In our western society, we are born and raised into a society with unrelenting ideologies concerning gender roles. The perception of what traditional roles and work are designated to each sex seems to be that of universal law. An interesting conversation occurred recently between my daughter and I. We were waiting to see her paediatrician, who has his office inside our local hospital. She mentioned in passing that the man in blue scrubs that walked by us must be a doctor. I questioned why she didn’t think that he could have been a nurse or another of the numerous roles that individuals play in a hospital setting. She didn’t have an answer for me, other than that; men are usually the doctors and women are the nurses. I like to think that I have adopted the ideas that any individual can become whatever they want in life and have raised my daughters on that notion. I see now how our perceptions are firmly governed by mass media and dominant societal ideologies. Can I, as a parent contest the dominant societal ideologies by advising my daughters that they can be and do anything they want, regardless of gender-biased limitations? I don’t think that I can remove the messages that they are privy to on an everyday basis. Still, I can be mindful of the conversations we have regarding the ideology of separate spheres and gendered norms in professions. It comes down to having open and active discussions with our children with the intent to learn from each other and safely express our individual opinions.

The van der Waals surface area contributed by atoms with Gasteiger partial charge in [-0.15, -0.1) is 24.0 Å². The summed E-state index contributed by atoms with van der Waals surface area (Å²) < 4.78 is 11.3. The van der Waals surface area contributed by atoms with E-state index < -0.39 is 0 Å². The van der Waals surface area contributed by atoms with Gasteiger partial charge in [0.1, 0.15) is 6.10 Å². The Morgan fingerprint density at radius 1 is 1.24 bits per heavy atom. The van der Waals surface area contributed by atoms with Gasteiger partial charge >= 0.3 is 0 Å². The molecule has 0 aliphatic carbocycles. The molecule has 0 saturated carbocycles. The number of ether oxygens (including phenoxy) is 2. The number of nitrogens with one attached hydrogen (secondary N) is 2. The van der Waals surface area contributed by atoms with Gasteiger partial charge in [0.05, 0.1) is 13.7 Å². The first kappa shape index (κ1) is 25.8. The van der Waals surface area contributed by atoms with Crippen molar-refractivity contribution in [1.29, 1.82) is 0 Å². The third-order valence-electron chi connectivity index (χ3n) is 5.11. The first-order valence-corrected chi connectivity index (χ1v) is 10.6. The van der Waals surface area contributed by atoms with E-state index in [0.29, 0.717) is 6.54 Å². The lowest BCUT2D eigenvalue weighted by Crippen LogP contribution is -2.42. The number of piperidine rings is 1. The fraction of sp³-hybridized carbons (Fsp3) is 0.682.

When we were in Alberta for summer vacation, we stayed at a couple of different motels in different small towns. One of the most interesting observations for me was to see the large team of men at one of the locations responsible for the stereotypically female maid service. We stayed there for three days, and on all three occasions, there was a woman at the front desk, but mainly a male staff taking care of all of the housekeeping. My daughters and I had a conversation about the roles of the employees at this establishment. My oldest daughter questioned whether or not ethnicity played a part in their ability to see past the traditional gender roles in work. I liked that we were able to open up a dialogue that questioned the dominant ideology. We do not have to create a ‘for’ or ‘against’ stance when teaching and guiding our children. We need to be open to listening to all sides and opinions if we want to be able to encourage this generation to be all that they can be.